Photo Illustration: Sarah Grillo/Axios. Photos: Jean Catuffe/Getty Images, Chesnot/Getty Images, Emmanuele Contini/NurPhoto via Getty Image, Jasper Juinen/Getty Images, and Stephane Cardinale - Corbis/Corbis via Getty Images

President Trump began the day by announcing unexpected tariffs, via tweet, on Brazil and Argentina. He'll end it in London, where fellow NATO leaders fear he could jolt the alliance once again over the next two days.

The big picture: Trump’s chaotic approach to foreign policy — tweets, threats, tariffs — leaves the world wary of news from Washington.

Driving the news: This week’s NATO gathering is designed as a chance for leaders to mark the alliance’s 70th birthday, with an abbreviated schedule to minimize the risk of flare-ups.

  • "All I'm hearing is great anxiety about what Trump might do or say," Ivo Daalder, a former U.S. ambassador to NATO, told Axios' Jonathan Swan.
  • Former national security adviser John Bolton recently remarked that Trump could withdraw the U.S. from NATO entirely if re-elected, according to NBC.
  • But it was French President Emmanuel Macron who drew headlines for questioning whether NATO was fit for purpose — with the U.S. pulling back and Turkey going rogue — in an interview with the Economist.
  • Turkish President Recep Tayyip Erdoğan responded with furious accusations of his own, while German Chancellor Angela Merkel scolded Macron for his characterization of NATO as brain dead.

Behind the scenes: Trump was also irked by Macron’s interview, Swan reports. "He's been down on Macron for a long while," one official told Swan, who reports that Trump has privately described Macron as a “wise guy.” Their "bromance" appears to be over.

What to watch: Trump’s relations with U.K. Prime Minister Boris Johnson are far warmer, but will also be tested this week.

  • With elections looming on Dec. 12 and opposition leader Jeremy Corbyn capitalizing on Trump’s past remarks and unpopularity in the U.K., Johnson will have to walk a perilous line between alienating Trump and appearing too close to him.

Brazilian President Jair Bolsonaro, meanwhile, has embraced Trump with both arms, but he was caught off guard by today's sanctions announcement.

  • Trump accused Brazil and Argentina of "massive devaluation of their currencies," though the slides are due to economic travails rather than government action.
  • Between the lines: There are domestic political considerations at play: Brazilian farmers are now supplying the bulk of China's soybeans as Trump's trade war hits U.S. farmers.

Zoom out: The dance practiced by the likes of Johnson and Bolsonaro — keeping Trump onside while bracing for his next remark — is all the more challenging for Ukrainian President Volodymyr Zelensky.

  • In a rare interview with TIME and three European outlets, Zelensky lamented Trump’s constant characterizations of Ukraine as corrupt — lobbed in the heat of an impeachment battle — as the “hardest of signals” to countries and companies from which Ukraine needs investment.
  • Zelensky also criticized Trump’s decision to withhold critical military aid. “If you’re our strategic partner, then you can’t go blocking anything for us. I think that’s just about fairness," he said.

The bottom line: Trump's partner one day can always become his target the next.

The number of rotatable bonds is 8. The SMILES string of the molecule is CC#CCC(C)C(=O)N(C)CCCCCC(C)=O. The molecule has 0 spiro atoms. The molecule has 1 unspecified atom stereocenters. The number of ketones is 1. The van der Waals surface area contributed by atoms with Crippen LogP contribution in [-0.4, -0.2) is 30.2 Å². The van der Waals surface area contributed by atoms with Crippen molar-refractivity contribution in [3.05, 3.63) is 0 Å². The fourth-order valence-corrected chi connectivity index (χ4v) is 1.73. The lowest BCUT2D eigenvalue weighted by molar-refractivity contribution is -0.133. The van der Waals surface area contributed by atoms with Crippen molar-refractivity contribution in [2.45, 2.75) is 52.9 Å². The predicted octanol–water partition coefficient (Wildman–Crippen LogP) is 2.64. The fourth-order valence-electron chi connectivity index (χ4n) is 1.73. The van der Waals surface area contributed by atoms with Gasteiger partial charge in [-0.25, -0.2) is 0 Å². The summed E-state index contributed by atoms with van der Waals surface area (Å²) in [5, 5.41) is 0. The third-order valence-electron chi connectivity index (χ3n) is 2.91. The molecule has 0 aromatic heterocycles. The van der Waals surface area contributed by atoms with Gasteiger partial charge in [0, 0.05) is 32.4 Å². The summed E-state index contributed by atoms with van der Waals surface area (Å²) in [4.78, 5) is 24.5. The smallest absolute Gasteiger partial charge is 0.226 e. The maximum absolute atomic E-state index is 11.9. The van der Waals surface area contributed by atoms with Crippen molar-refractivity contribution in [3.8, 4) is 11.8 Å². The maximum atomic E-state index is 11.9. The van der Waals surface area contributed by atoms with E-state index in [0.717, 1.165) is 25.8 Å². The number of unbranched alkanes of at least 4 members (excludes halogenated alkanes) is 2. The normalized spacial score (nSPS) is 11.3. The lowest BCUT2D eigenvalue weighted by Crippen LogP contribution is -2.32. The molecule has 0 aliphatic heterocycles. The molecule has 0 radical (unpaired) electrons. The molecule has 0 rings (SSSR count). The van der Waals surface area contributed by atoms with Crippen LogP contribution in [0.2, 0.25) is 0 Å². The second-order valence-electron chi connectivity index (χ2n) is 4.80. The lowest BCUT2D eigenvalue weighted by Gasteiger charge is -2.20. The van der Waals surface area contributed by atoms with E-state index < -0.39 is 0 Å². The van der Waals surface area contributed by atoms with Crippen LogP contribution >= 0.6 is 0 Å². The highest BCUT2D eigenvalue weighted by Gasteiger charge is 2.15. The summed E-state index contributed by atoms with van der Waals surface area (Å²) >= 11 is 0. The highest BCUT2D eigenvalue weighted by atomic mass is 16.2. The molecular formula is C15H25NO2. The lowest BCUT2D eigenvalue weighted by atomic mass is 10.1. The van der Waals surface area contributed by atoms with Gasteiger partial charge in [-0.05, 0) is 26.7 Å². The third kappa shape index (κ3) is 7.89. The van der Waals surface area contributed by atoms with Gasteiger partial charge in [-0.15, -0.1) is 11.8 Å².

Go deeper: Bipartisan senators call for sanctions against Turkey before NATO summit

Go deeper

Protesters toss Columbus statue into Baltimore’s Inner Harbor

Christopher Columbus statue in Columbus Piazza in Little Italy on April 9, 2015 in Baltimore. Photo: Raymond Boyd/Getty Images

Protesters in Baltimore on Saturday toppled a statue of Christopher Columbus and tossed it into the city's Inner Harbor, the Baltimore Sun reports.

Why it matters: It's the latest monument toppled by demonstrators during the protests against racism and police brutality. Statues of Confederate soldiers and slave owners have been a flashpoint in the protests.

Updated 53 mins ago - Politics & Policy

Coronavirus dashboard

Illustration: Aïda Amer/Axios

  1. Global: Total confirmed cases as of 7 a.m. ET: 11,288,094 — Total deaths: 531,244 — Total recoveries — 6,075,489Map.
  2. U.S.: Total confirmed cases as of 7 a.m. ET: 2,839,917 — Total deaths: 129,676 — Total recoveries: 894,325 — Total tested: 34,858,427Map.
  3. States: Photos of America's pandemic July 4 ICU beds in Arizona hot spot near capacity.
  4. Public health: U.S. coronavirus infections hit record highs for 3 straight days.
  5. Politics: Trump extends PPP application deadlineKimberly Guilfoyle tests positive.
  6. World: Mexican leaders call for tighter border control as infections rise in U.S.
  7. Sports: 31 MLB players test positive as workouts resume.
  8. 1 📽 thing: Drive-in movie theaters are making a comeback.

Protester dies after car drives through closed highway in Seattle

Protesters gather on Interstate 5 on June 23, 2020 in Seattle, Washington. Photo: David Ryder/Getty Images

One person is dead and another is in serious condition after a car drove onto a closed freeway in Seattle early Saturday and into protesters against police brutality, AP reports.

  • "Summer Taylor, 24, of Seattle died in the evening at Harborview Medical Center, spokesperson Susan Gregg said."

Where it stands: The suspect, Dawit Kelete of Seattle, fled the scene after hitting the protesters, and was later put in custody after another protester chased him for about a mile. He was charged with two counts of vehicular assault. Officials told the AP they did not know whether it was a targeted attack, but the driver was not impaired.